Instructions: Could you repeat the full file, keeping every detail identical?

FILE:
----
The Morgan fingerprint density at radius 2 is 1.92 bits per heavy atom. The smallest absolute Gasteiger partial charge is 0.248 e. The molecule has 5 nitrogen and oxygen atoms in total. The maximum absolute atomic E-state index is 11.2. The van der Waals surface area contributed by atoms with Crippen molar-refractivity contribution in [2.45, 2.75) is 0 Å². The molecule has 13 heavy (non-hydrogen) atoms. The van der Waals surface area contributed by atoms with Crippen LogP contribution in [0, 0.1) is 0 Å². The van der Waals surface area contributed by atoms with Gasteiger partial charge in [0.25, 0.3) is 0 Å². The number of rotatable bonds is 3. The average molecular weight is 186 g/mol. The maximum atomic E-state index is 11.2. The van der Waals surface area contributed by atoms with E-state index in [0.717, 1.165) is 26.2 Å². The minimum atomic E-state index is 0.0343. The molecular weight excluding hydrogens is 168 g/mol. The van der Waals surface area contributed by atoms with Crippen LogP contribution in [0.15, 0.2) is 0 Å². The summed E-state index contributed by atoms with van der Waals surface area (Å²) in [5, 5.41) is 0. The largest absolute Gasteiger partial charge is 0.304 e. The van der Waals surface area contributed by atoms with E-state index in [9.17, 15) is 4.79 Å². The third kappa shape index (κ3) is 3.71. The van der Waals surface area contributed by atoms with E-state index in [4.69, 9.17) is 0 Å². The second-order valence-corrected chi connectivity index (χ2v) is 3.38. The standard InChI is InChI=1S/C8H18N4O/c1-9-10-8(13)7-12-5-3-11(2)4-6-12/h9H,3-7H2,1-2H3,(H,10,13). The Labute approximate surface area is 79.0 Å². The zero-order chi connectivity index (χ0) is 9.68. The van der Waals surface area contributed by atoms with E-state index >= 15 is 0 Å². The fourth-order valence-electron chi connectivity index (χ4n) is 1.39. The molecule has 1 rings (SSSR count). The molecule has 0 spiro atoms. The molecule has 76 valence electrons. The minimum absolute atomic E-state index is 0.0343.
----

The Morgan fingerprint density at radius 2 is 1.92 bits per heavy atom. The smallest absolute Gasteiger partial charge is 0.248 e. The molecule has 5 nitrogen and oxygen atoms in total. The maximum absolute atomic E-state index is 11.2. The van der Waals surface area contributed by atoms with Crippen molar-refractivity contribution in [2.45, 2.75) is 0 Å². The molecule has 13 heavy (non-hydrogen) atoms. The van der Waals surface area contributed by atoms with Crippen LogP contribution in [0, 0.1) is 0 Å². The van der Waals surface area contributed by atoms with Gasteiger partial charge in [0.25, 0.3) is 0 Å². The number of rotatable bonds is 3. The average molecular weight is 186 g/mol. The maximum atomic E-state index is 11.2. The van der Waals surface area contributed by atoms with E-state index in [0.717, 1.165) is 26.2 Å². The minimum atomic E-state index is 0.0343. The molecular weight excluding hydrogens is 168 g/mol. The van der Waals surface area contributed by atoms with Crippen LogP contribution in [0.15, 0.2) is 0 Å². The summed E-state index contributed by atoms with van der Waals surface area (Å²) in [5, 5.41) is 0. The largest absolute Gasteiger partial charge is 0.304 e. The van der Waals surface area contributed by atoms with E-state index in [9.17, 15) is 4.79 Å². The third kappa shape index (κ3) is 3.71. The van der Waals surface area contributed by atoms with E-state index in [4.69, 9.17) is 0 Å². The second-order valence-corrected chi connectivity index (χ2v) is 3.38. The standard InChI is InChI=1S/C8H18N4O/c1-9-10-8(13)7-12-5-3-11(2)4-6-12/h9H,3-7H2,1-2H3,(H,10,13). The Labute approximate surface area is 79.0 Å². The zero-order chi connectivity index (χ0) is 9.68. The van der Waals surface area contributed by atoms with E-state index >= 15 is 0 Å². The fourth-order valence-electron chi connectivity index (χ4n) is 1.39. The molecule has 1 rings (SSSR count). The molecule has 0 spiro atoms. The molecule has 76 valence electrons. The minimum absolute atomic E-state index is 0.0343.